We’ve all been through the emotional rollercoaster that has been Amos Yee. Whether you’re a parent-flamer or an awkward spectator, we’ve seen the debacle go on for longer than anyone expected. It’s like a pimple you watch sprout from the edge of your nose that you can’t stop picking on — and will get immense satisfaction from bursting.
Over the weekend, Amos Yee published a blogpost “The Molestation Of Vincent Law”. In it, he shared how he was “emotionally abused” by his bailor Vincent Law, who had, until that point, received positive press. The 6,000 word long blogpost described his experience with Law, highlighting demands to meet daily (“he demanded, without fail, for me to meet up with him, every day”), constant threats to discharge himself as bailor (“Oh well since I’m a Christian, and you don’t like religion, then I guess you don’t like me, so maybe I should just discharge myself as your bailor!”), and several other conversations they had that were shocking.
This was a stark contrast to the Vincent Law interview published on The Online Citizen, which managed to garner sympathy for both Law and Yee. Some parts of the blogpost even seemed to directly address things that Law had said in the interview.
“Mr Law said that he did not regret acting as bailor for Amos despite what Amos did to break the conditions of the bail, as he was already mentally prepared that Amos would break them.”
“Fucking enraged that I had broken the terms of the bail, and that he had been an ineffectual bailer, when I was going to meet up with the lawyers just before court, Vincent would constantly call me, which I ignored, and spam messages on my phone like ‘traitor’, ‘liar’, ‘you can’t be trusted’.”
“Mr Law also added that the frustration of the constant rejection by Amos’ crush is likely to have gotten to him and may be a factor in the whole episode as he is just a teenager and at crossroads in life.”
And another day at his house, he told me:
“‘Hi I just watched the video you made last time. The ‘My lost love’ one. I think it would be really great if you and I could get together with that girl you had a crush on, and then perhaps I can interview her.”
And by this point I was just rendered speechless.
Keep in mind, this is a youth counsellor, this is a person is that is said to have an understanding of youths. People who possess this quality of understanding, is allowed to attain a certification in Singapore, to become counsellors and psychiatrists. So now you see the reason why I did not continue my sessions at IMH.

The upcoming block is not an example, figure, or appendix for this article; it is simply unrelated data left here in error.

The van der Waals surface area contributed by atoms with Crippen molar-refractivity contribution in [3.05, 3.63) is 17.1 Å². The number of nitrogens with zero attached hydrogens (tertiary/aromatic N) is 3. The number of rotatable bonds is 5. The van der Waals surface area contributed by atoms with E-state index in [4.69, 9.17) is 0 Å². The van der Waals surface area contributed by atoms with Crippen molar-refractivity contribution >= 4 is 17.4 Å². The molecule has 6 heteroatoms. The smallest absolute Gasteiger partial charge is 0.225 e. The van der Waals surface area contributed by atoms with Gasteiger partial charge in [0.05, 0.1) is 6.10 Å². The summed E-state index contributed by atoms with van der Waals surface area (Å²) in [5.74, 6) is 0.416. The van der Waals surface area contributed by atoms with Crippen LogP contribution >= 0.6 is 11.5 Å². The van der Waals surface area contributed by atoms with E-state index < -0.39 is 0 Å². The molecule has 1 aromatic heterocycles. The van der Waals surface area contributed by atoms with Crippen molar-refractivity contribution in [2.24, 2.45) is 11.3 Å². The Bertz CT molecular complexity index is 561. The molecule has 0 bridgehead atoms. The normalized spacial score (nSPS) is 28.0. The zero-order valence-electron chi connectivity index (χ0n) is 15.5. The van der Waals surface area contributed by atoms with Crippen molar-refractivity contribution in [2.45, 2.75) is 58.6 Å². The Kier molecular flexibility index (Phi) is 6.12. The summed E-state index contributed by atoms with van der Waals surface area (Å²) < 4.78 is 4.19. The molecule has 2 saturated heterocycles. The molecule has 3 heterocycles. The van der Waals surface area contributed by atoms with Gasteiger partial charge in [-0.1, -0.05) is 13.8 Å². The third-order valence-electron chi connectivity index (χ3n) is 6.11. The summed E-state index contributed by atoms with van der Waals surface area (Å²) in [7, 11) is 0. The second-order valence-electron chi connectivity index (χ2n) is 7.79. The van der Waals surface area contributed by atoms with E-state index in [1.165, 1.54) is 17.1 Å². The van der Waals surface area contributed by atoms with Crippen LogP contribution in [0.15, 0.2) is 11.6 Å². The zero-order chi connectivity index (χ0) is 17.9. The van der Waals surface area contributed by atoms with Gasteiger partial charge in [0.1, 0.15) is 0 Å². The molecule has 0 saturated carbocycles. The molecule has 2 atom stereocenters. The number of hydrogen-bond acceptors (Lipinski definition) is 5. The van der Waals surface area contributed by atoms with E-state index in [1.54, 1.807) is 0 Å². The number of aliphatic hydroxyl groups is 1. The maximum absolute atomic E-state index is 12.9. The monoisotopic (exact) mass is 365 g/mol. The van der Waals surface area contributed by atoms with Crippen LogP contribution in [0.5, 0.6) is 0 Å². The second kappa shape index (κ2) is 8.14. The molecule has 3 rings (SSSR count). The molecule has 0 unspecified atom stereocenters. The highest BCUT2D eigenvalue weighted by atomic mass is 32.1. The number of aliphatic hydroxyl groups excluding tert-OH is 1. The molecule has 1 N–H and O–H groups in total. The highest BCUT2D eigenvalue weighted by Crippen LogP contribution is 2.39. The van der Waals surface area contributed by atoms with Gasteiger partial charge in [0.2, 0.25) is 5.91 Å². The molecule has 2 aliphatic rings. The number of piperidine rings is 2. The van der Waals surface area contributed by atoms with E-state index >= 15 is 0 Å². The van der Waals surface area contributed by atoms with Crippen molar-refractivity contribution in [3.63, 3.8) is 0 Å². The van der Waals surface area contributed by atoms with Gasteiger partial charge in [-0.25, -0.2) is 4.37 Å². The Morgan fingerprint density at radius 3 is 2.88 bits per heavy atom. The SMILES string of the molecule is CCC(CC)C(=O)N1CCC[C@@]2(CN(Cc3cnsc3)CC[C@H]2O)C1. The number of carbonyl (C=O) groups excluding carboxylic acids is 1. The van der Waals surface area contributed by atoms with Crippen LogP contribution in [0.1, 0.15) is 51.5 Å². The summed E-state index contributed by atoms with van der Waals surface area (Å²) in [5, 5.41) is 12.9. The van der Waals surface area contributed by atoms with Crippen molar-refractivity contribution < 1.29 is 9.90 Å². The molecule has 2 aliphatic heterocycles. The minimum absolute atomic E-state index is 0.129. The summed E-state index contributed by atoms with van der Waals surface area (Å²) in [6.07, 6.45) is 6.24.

When Mr Law was at the recent play, “Public Enemy” by W!ldRice with Amos and his mother, it struck him that Amos is just a boy who has yet grown up despite his outwardly maturity. Apart from requesting to be seated beside his mother, Amos also has his water stored at his mother’s bag, asking from the mother when he needs the water.
However the following day, during the evening, he called my number and told me that the directors of Public Enemy invited me to their play, and Vincent wanted me to accept the invitation, he also requested a meet-up with me tomorrow after I had seen IO Jason Chua. However, I wasn’t in the mood, and declined the invitation. (…)
He then shouted on the phone, ‘How dare you refuse a meeting with your bailor! This is unacceptable! I have a responsibility as a bailor! I am going to discharge myself!’
Francis Law Speaks Up
In response to this blogpost, Vincent Law’s son Francis has also spoken up. In a post on his Facebook page, Francis claimed that his father had treated Yee like a son, heading out to buy presents for him, painting positive pictures of him to the press, and being hard on him for his own good.
In response, Yee posted yet another blogpost, titled “Responding To The Molester’s Son“, in which he rebutted some of Francis’s post, while correcting his grammar at the same time. Ouch.
So which story is true? It’s hard to say at this point, especially with Yee’s pechant for stirring up chaos just when you feel that all has died down. But if his 6,000 word blogpost was just another ruse, then it’s a pretty well-written one, with believable accusations that are more than damaging to Law’s role as a youth counsellor.
This is a developing story.